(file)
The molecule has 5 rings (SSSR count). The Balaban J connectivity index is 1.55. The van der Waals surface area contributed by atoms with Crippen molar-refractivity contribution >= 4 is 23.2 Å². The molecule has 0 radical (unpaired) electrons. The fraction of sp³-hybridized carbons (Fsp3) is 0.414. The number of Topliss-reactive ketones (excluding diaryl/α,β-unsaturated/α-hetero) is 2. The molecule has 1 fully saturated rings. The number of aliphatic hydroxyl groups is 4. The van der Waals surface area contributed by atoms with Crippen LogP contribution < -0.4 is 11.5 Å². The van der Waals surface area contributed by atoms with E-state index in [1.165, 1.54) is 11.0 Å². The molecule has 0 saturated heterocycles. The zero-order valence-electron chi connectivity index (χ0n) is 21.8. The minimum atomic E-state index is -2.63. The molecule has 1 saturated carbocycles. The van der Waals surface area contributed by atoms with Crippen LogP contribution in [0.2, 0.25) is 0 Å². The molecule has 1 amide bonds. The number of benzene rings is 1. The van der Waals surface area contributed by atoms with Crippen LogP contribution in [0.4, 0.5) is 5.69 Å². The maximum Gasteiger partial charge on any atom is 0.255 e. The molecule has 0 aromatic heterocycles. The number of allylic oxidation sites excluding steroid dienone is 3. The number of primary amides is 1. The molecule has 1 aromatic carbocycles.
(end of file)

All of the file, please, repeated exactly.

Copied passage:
The molecule has 5 rings (SSSR count). The Balaban J connectivity index is 1.55. The van der Waals surface area contributed by atoms with Crippen molar-refractivity contribution >= 4 is 23.2 Å². The molecule has 0 radical (unpaired) electrons. The fraction of sp³-hybridized carbons (Fsp3) is 0.414. The number of Topliss-reactive ketones (excluding diaryl/α,β-unsaturated/α-hetero) is 2. The molecule has 1 fully saturated rings. The number of aliphatic hydroxyl groups is 4. The van der Waals surface area contributed by atoms with Crippen LogP contribution < -0.4 is 11.5 Å². The van der Waals surface area contributed by atoms with E-state index in [1.165, 1.54) is 11.0 Å². The molecule has 0 saturated heterocycles. The zero-order valence-electron chi connectivity index (χ0n) is 21.8. The minimum atomic E-state index is -2.63. The molecule has 1 saturated carbocycles. The van der Waals surface area contributed by atoms with Crippen LogP contribution in [0.2, 0.25) is 0 Å². The molecule has 1 amide bonds. The number of benzene rings is 1. The van der Waals surface area contributed by atoms with Crippen LogP contribution in [0.4, 0.5) is 5.69 Å². The maximum Gasteiger partial charge on any atom is 0.255 e. The molecule has 0 aromatic heterocycles. The number of allylic oxidation sites excluding steroid dienone is 3. The number of primary amides is 1. The molecule has 1 aromatic carbocycles.